Printing History and Book Arts

Eugène Delâtre. Imprimerie (Woman with Press). c.1900. Case Wing ZX 839 .D375.
Eugène Delâtre. Imprimerie (Woman with Press). c.1900. Case Wing ZX 839 .D375.

The Newberry’s John M. Wing Foundation has collected manuscript materials relating to the history of printing since its establishment in 1919. These items range in date from the sixteenth century to the present. The subjects and personalities represented are roughly the same as those represented in the printed books in the Wing collection. There are single letters (by Bodoni, Bulmer, Goudy, Van Krimpen, Tschichold, Vox, and others), groups of letters (by Didot, Bewick, Bullen, Cleland, Gill, Dwiggins), ledgers and other business records of printers (Pierres of Paris, Armor Printing Works, Blue Sky Press, Parkhurst Press), and scrapbooks (from William Morris’s Kelmscott Press).

There are also some more complete archives of individual twentieth-century presses, publishers, and printing folk, over thirty collections in all. Most notable in this latter category are the correspondence of Count Harry Kessler, founder of Cranach Press, working papers of William Kittredge and George Salter, and very full sets of the personal papers of Will Ransom, Douglas McMurtrie, and Robert Hunter Middleton. Of particular interest for Chicago publishing history are archival materials relating to Stone & Kimball, Way & Williams, A.C. McClurg, Charles H. Kerr Co., and Rand McNally.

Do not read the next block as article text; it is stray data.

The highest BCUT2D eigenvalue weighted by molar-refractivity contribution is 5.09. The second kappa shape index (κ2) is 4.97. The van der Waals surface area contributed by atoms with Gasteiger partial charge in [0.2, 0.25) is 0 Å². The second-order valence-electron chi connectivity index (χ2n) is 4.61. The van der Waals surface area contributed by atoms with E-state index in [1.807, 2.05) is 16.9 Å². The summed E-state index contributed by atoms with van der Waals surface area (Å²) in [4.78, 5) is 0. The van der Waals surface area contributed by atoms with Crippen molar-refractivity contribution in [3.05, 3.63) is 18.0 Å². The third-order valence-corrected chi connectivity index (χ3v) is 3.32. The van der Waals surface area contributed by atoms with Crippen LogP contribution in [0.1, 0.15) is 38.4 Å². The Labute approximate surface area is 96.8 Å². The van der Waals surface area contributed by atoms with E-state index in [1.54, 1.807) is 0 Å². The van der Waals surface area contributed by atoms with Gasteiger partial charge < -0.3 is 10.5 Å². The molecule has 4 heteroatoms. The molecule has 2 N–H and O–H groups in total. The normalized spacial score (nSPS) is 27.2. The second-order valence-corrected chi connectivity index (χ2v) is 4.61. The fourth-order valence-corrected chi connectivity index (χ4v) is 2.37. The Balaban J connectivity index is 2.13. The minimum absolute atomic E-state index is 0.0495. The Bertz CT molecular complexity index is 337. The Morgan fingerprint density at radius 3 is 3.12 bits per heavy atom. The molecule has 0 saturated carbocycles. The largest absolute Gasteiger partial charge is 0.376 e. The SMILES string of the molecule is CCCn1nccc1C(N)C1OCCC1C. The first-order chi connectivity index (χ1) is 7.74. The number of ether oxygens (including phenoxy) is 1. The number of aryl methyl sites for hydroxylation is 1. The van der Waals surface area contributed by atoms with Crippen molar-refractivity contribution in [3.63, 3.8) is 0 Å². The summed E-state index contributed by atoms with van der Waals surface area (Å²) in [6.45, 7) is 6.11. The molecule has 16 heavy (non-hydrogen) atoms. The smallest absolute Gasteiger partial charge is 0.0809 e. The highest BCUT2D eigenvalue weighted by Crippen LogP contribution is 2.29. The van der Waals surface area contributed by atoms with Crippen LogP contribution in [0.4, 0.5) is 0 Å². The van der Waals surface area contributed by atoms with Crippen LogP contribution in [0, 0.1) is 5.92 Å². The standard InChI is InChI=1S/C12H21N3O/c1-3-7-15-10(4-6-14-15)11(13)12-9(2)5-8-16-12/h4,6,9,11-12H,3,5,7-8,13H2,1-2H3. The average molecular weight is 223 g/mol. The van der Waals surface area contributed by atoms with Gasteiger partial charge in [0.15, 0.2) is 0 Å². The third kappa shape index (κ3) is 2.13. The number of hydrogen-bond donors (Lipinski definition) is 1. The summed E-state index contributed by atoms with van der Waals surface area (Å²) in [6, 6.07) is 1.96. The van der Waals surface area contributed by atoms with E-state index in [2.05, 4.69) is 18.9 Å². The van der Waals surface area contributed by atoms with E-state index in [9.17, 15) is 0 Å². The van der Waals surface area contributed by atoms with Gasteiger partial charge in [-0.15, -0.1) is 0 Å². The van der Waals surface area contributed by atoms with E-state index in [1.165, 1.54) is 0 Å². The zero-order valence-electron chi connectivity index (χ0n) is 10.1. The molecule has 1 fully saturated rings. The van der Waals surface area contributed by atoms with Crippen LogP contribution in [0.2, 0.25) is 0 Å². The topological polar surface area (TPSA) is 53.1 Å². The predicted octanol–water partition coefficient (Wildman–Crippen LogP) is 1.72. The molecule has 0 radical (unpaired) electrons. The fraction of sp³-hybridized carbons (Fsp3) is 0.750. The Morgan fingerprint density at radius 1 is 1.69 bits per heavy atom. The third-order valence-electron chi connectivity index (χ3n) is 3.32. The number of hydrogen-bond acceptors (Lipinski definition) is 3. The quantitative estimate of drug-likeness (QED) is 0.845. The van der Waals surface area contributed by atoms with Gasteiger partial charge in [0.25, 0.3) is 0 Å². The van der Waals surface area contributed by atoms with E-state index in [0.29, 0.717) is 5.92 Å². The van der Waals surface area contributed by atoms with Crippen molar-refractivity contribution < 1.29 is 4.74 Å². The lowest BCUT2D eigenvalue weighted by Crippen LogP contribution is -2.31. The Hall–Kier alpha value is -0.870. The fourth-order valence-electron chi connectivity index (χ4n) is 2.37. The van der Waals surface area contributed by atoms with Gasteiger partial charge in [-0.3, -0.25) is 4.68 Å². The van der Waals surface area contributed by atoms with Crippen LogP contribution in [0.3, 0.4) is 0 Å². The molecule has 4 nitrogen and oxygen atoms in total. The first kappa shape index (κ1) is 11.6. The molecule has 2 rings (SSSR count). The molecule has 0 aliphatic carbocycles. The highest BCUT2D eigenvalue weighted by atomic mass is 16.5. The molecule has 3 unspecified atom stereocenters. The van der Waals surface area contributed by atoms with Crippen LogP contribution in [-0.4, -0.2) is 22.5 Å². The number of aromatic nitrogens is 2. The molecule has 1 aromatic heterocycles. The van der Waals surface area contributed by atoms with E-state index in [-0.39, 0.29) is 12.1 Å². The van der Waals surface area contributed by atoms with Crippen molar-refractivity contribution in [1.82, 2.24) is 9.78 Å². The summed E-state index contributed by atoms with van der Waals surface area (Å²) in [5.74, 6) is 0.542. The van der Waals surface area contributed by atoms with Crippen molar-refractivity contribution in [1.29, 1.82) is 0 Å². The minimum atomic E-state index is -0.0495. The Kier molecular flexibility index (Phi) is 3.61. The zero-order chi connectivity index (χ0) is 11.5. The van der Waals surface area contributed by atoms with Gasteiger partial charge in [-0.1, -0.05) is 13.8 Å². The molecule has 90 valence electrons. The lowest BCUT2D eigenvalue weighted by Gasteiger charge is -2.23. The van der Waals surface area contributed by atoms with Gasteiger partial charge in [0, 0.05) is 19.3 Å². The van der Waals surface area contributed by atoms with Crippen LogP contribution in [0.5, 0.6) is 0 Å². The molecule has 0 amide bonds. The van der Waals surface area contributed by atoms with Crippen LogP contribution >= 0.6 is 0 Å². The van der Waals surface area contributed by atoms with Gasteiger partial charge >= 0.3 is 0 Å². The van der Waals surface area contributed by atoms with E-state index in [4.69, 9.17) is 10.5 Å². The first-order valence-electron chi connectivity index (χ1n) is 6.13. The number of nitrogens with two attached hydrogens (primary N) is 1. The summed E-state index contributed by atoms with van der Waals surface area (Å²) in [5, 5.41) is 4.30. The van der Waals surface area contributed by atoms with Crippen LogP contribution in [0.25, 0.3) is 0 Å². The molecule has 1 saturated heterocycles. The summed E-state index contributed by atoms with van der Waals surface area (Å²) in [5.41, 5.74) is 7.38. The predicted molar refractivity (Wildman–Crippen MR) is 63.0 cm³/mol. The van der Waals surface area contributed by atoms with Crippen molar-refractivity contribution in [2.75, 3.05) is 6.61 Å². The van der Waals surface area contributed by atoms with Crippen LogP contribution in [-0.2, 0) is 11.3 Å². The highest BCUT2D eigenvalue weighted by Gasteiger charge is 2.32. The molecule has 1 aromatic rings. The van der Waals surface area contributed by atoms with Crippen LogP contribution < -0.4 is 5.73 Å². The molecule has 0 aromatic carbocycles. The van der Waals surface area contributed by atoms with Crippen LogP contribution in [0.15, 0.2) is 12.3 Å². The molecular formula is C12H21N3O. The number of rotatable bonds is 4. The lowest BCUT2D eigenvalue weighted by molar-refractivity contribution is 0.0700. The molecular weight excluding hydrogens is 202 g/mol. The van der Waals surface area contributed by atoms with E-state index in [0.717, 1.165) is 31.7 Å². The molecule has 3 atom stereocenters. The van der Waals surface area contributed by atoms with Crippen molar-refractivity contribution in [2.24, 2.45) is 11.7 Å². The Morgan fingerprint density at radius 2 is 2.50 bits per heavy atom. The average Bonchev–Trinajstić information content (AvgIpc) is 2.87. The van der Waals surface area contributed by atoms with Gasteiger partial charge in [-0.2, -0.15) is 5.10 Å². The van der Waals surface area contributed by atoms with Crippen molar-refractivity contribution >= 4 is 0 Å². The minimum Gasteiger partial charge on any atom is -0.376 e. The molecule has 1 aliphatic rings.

Original drawings for types, bindings and bookplates include work by Ransom and Middleton, and by T.J. Cobden-Sanderson, Oswald Cooper, Frederic Goudy, Bruce Rogers, and Ernst Detterer. Illustrators represented by original drawings include Laura Bannon and Rockwell Kent. Also important are seventeenth- to nineteenth-century manuscripts of unpublished works on paper making, type design, printing technology, bookbinding, bookselling, publishing law, and censorship.

Abstracts for modern manuscripts collections on printing history and book arts are available online.  Some collections also have online inventories; see the Abstracts page for more information.